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How the New No Child Left Behind Affects Your Child

Oct 19, 2011

President Obama is revamping former President Bush's No Child Left Behind plan. Read on to find out how these changes will affect today's students, schools and teachers.

By Erin Tigro

students

About No Child Left Behind (NCLB)

No Child Left Behind, established in 2001, made a point of highlighting the achievement deficits apparent in minority and lower income populations. Under the initiative, students had to perform well on standardized tests, which created a wave of pupils who were just learning to pass their exams instead of absorbing key concepts, developing critical thinking abilities and gaining college readiness skills. In addition, students enrolled in underperforming schools could choose to attend a neighboring higher performing one and qualify for academic tutoring, though both options were shown to have minimal impact on student performance. Bush's plan also required all schools to demonstrate that their students were showing proficiency in math and reading by 2014.

New Way for Schools to Get Around the NCLB Demands

While the original No Child Left Behind program has yet to be overhauled in its entirety, President Obama and Secretary of Education Arne Duncan have established an alternate strategy designed to lead to student success in the U.S. They're offering an NCLB opt-out to states that can demonstrate that they're readying pupils for higher education and the workforce. Interested participants will have to map out exactly how they plan to achieve success in their schools and with their educational staff. States that receive waivers will be able to develop their own metrics and methods for creating successful learning environments.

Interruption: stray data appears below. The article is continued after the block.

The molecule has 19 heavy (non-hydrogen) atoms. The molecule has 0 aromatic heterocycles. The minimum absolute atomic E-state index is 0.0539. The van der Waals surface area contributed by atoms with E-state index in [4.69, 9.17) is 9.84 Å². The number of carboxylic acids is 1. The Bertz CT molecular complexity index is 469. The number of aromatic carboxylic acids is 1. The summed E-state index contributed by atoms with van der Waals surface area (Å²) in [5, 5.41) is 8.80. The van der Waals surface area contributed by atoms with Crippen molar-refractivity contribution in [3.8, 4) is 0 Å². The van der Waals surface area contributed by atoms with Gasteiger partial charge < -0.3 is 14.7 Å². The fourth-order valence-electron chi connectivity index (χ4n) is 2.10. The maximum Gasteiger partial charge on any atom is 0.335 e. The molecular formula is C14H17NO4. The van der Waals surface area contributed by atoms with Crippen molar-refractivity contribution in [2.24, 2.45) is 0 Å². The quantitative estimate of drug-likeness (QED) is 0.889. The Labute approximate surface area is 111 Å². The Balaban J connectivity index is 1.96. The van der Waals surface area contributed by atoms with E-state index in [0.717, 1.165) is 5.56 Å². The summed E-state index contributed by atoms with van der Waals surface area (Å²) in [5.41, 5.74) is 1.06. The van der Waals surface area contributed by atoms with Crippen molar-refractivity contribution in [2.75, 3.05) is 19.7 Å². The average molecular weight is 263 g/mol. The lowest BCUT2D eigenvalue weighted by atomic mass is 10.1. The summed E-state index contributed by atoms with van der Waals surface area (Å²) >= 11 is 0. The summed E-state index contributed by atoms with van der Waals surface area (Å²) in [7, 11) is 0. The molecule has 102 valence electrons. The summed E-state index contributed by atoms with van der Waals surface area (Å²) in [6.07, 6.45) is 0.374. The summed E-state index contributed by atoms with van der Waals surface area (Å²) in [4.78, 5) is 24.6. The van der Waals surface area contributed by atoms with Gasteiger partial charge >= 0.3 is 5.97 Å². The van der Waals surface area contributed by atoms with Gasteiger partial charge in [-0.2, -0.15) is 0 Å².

How Education Changes Could Impact Students

For students, this will mean the potential for more individualized instruction. Teachers will be able to focus on molding well-rounded learners who will graduate prepared to succeed - whether in college or career. Because NCLB placed a priority on reading and math, states earning waivers may shift their focus to the in-demand STEM (science, technology, engineering and mathematics) areas. What's more, instructors will be more closely monitored, which should weed out lackluster educators and provide students with a more rewarding learning experience.

Continue reading for information about President's Obama's Race to the Top plan for K-12 education.


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